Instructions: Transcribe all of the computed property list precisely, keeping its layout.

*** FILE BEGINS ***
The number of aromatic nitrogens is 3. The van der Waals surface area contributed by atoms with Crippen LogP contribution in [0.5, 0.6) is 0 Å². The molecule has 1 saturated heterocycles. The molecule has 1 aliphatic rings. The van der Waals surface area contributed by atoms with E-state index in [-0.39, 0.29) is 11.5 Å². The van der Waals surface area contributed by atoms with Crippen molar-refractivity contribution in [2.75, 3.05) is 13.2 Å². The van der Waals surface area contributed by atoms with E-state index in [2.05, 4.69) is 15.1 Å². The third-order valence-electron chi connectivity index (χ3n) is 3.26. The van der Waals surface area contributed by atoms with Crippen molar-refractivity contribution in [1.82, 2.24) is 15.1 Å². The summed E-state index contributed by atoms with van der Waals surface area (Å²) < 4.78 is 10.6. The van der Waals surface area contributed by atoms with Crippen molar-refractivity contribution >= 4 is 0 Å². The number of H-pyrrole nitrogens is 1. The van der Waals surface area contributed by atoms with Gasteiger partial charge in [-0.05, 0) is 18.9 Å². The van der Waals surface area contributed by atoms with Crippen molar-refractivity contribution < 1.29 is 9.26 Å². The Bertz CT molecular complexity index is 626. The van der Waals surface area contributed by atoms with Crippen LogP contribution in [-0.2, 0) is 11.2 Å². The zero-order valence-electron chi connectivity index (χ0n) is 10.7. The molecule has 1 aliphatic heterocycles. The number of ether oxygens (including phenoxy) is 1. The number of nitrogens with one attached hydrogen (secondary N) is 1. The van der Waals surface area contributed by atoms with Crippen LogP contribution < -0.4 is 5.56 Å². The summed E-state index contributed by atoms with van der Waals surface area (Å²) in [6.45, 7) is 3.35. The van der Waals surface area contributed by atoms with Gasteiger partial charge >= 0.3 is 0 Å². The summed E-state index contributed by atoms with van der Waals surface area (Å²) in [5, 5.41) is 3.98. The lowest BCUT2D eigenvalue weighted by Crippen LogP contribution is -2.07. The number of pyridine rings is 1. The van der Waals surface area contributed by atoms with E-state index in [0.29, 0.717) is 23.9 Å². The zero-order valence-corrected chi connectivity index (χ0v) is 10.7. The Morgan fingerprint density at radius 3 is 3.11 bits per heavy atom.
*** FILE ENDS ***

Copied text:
The number of aromatic nitrogens is 3. The van der Waals surface area contributed by atoms with Crippen LogP contribution in [0.5, 0.6) is 0 Å². The molecule has 1 saturated heterocycles. The molecule has 1 aliphatic rings. The van der Waals surface area contributed by atoms with E-state index in [-0.39, 0.29) is 11.5 Å². The van der Waals surface area contributed by atoms with Crippen molar-refractivity contribution in [2.75, 3.05) is 13.2 Å². The van der Waals surface area contributed by atoms with E-state index in [2.05, 4.69) is 15.1 Å². The third-order valence-electron chi connectivity index (χ3n) is 3.26. The van der Waals surface area contributed by atoms with Crippen molar-refractivity contribution in [1.82, 2.24) is 15.1 Å². The summed E-state index contributed by atoms with van der Waals surface area (Å²) < 4.78 is 10.6. The van der Waals surface area contributed by atoms with Crippen molar-refractivity contribution >= 4 is 0 Å². The number of H-pyrrole nitrogens is 1. The van der Waals surface area contributed by atoms with Gasteiger partial charge in [-0.05, 0) is 18.9 Å². The van der Waals surface area contributed by atoms with Crippen molar-refractivity contribution < 1.29 is 9.26 Å². The Bertz CT molecular complexity index is 626. The van der Waals surface area contributed by atoms with Crippen LogP contribution in [-0.2, 0) is 11.2 Å². The zero-order valence-electron chi connectivity index (χ0n) is 10.7. The molecule has 1 aliphatic heterocycles. The number of ether oxygens (including phenoxy) is 1. The number of nitrogens with one attached hydrogen (secondary N) is 1. The van der Waals surface area contributed by atoms with Crippen LogP contribution < -0.4 is 5.56 Å². The summed E-state index contributed by atoms with van der Waals surface area (Å²) in [6.45, 7) is 3.35. The van der Waals surface area contributed by atoms with Gasteiger partial charge >= 0.3 is 0 Å². The summed E-state index contributed by atoms with van der Waals surface area (Å²) in [5, 5.41) is 3.98. The lowest BCUT2D eigenvalue weighted by Crippen LogP contribution is -2.07. The number of pyridine rings is 1. The van der Waals surface area contributed by atoms with E-state index in [0.29, 0.717) is 23.9 Å². The zero-order valence-corrected chi connectivity index (χ0v) is 10.7. The Morgan fingerprint density at radius 3 is 3.11 bits per heavy atom.